Putting the spotlight on equity in pediatric care 

Equity in the delivery of pediatric care is often taken for granted. We in the healthcare system want to provide the best possible care to all adolescents and children. Yet, we also know that we exist in a society impacted by inequality and that in turn can shape our perceptions and actions, regardless of our good intentions. Children who differ in terms of characteristics such as ability status, gender, sexual orientation, income gradient, language, weight status, race, or ethnicity may enter the hospital or doctor’s office and be responded to differently due to one – or multiple – of those characteristics. In other words, these children may experience a health inequity.

Considerable research demonstrates health inequities in the way adult patients are provided care across multiple domains (e.g., different assessment of chest pain by gender and variation in pain management by race/ethnicity). Moreover, in other fields, such as education and law enforcement, we know inequities exist in the experiences of adolescents and children. However, we know very little about inequities in pediatric care and, critically, about the interventions that should be in place to address the inequities that exist.

Approaching equity through systems-level thinking

It is important to note that we do not believe that differences in care occur because of any evil intent on the part of providers or staff. At PEACH, we recognize we all hold unconscious biases, and these biases are unlikely to disappear simply by taking a class. Our goal is to focus on systems rather than on individuals, and implement protocols and structural changes to achieve equitable care.

A similar approach is taken when addressing safety in clinical care. Rather than blaming individuals, healthcare systems accept that we as humans are fallible, so transparent measurement is encouraged, and process improvement is the norm. For example, to reduce preventable infections by improving hand hygiene, in addition to education, protocols are used, e.g., hand-sanitizer dispensers are placed at each patient door to make it easy to do the best thing for patient care.  Drawing on the successes of this approach, we apply these same key principles to improve pediatric health equity. 

Improving equity at PEACH

PEACH is a first-of-its-kind program designed to research and address inequities in pediatric care. We draw from a broad range of methodological techniques to examine whether inequities exist and their extent, and, if identified, we apply quality improvement science to improve equity. To carry out our work, PEACH functions as a hub of resources available to those in partnering units who have a question about pediatric equity. Faculty and staff propose ideas that they will take the lead in researching and addressing; PEACH provides support to help faculty and staff explore ideas, translate feasible ideas into research, and implement quality improvement programs to address any inequities identified through research.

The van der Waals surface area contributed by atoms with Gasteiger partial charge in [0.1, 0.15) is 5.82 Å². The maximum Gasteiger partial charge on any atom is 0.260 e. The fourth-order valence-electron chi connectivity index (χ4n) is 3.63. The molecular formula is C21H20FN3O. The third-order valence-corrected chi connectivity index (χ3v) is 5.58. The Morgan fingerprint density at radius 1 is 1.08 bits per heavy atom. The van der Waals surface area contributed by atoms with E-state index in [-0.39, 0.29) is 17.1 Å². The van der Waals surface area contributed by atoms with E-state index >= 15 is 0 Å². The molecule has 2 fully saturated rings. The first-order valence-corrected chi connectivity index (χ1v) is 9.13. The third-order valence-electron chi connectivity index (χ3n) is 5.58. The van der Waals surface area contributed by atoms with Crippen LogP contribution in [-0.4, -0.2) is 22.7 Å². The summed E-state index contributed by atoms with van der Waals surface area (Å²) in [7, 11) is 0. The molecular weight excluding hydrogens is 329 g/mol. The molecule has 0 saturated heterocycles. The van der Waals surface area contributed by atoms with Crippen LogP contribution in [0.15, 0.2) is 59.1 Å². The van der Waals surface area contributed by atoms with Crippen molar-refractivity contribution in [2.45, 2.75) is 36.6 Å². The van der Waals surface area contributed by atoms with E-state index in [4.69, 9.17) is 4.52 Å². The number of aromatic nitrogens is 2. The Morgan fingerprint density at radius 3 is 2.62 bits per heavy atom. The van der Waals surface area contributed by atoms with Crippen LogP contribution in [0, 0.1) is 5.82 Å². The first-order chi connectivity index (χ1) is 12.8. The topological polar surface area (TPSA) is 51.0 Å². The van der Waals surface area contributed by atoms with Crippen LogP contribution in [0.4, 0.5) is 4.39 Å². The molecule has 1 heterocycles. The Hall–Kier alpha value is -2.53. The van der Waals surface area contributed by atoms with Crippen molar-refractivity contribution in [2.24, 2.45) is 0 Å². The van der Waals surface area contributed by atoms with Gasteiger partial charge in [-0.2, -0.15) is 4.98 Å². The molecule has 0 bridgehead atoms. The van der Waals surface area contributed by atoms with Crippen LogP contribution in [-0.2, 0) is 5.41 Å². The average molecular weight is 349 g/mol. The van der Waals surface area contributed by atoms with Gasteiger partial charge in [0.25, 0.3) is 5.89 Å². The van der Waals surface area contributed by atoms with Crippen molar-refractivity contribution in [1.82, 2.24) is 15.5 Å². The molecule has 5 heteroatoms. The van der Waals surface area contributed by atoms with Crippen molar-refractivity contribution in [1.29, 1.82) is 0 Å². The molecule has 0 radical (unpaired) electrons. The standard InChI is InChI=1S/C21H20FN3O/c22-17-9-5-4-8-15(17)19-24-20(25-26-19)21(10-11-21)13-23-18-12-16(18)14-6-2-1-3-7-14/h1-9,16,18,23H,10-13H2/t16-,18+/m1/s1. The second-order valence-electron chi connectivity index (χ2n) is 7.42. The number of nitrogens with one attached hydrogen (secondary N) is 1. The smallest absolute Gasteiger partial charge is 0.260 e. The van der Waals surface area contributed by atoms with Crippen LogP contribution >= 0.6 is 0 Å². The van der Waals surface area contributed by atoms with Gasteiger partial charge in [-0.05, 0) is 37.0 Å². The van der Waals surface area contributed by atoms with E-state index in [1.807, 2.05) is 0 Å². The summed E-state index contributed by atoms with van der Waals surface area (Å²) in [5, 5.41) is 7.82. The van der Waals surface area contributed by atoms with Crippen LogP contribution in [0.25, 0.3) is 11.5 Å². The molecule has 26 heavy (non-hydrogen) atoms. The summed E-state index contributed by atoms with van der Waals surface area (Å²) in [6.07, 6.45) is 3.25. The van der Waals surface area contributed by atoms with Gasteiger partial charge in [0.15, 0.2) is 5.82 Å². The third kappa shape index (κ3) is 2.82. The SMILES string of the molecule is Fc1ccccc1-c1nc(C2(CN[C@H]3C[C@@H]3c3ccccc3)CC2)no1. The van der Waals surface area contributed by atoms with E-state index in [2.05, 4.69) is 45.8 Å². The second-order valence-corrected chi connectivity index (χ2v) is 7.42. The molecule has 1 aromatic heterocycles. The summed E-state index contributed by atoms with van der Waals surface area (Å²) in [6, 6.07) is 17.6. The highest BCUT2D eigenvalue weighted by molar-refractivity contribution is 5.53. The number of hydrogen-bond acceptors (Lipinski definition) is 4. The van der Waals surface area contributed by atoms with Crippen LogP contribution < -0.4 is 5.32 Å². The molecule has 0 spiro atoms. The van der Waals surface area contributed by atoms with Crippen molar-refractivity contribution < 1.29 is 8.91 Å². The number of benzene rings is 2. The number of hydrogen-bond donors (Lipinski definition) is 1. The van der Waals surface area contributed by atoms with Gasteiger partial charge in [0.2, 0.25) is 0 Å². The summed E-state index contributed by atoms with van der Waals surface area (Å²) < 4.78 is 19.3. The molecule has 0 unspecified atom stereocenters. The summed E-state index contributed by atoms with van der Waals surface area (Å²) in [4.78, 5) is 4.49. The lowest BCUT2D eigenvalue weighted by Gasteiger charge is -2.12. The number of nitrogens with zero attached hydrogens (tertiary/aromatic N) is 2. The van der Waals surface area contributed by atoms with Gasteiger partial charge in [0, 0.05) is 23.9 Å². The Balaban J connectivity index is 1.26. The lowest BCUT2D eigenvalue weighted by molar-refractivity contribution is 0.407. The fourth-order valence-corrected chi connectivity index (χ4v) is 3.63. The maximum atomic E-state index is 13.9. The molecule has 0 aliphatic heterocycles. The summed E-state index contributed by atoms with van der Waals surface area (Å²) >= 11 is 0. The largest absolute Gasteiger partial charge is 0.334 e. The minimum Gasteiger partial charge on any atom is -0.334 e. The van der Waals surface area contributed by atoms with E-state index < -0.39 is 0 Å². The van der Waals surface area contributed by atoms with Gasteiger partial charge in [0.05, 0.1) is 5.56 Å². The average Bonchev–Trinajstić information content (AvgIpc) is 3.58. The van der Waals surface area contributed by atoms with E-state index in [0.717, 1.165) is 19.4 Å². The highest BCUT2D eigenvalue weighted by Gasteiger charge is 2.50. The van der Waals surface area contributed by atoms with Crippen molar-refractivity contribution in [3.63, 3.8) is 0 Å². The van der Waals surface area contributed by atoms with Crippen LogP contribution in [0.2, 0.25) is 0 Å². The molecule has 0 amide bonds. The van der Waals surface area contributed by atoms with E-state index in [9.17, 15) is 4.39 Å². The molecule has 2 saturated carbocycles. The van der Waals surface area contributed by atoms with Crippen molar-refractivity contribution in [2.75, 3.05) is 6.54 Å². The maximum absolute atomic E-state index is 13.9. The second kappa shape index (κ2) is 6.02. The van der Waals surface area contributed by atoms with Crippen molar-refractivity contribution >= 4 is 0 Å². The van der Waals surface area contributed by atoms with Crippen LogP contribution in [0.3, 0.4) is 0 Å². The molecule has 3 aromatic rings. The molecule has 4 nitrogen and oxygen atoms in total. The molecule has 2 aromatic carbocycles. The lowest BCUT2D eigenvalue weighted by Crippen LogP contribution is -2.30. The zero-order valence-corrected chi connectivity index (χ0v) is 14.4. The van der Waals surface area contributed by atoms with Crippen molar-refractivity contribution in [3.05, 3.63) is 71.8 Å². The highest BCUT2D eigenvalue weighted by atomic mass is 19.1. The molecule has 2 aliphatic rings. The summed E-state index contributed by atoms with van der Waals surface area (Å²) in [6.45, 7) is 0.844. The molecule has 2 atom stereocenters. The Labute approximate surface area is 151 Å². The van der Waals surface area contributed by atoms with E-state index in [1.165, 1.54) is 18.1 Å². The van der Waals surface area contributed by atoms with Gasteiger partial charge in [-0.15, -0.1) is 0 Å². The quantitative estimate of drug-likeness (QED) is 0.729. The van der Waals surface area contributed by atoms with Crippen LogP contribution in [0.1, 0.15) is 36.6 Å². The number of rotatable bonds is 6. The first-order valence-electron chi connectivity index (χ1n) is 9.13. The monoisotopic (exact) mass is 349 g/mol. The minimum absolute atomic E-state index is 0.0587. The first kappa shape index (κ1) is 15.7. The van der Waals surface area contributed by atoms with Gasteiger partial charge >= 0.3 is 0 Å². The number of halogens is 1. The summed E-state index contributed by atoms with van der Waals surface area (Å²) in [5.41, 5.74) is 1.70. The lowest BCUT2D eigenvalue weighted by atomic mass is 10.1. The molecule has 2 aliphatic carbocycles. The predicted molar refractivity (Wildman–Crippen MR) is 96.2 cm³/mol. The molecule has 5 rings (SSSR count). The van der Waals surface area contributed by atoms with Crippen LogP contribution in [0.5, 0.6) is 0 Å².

PEACH is composed of physicians, researchers, statisticians, quality improvement specialists, and other experts who together provide faculty and staff a core platform of expertise, consultation, and support, including:

At PEACH, we want to ensure those who share our commitment to equity in pediatric care have the resources needed to ask questions, collect data, and generate meaningful change.

PEACH will  host learning sessions with invited speakers, seminar series, workshops, and other collaborative activities to discuss current projects, develop and refine methodological approaches to equity research, share and expand knowledge about inequities, and create impactful solutions to improve equity.


While our work starts at Michigan Medicine, we hypothesize that pediatric equity issues are present in other health systems across the state and the country. Thus, findings from our projects will be disseminated to inform local, state, and national decision makers to provide actionable steps to identify and address inequities. Ultimately, our goal is to improve equity in pediatric care for all.

This is critical work. Variation in clinical decision making or patient/family experience has the potential to make a substantial impact on the health and wellbeing of children, adolescents, and their families. PEACH will help improve patient and family experiences, lead to more equitable care, foster greater patient trust in recommended therapies and the healthcare system, and improve employee morale for all associated with these efforts.

Want to join us in our work?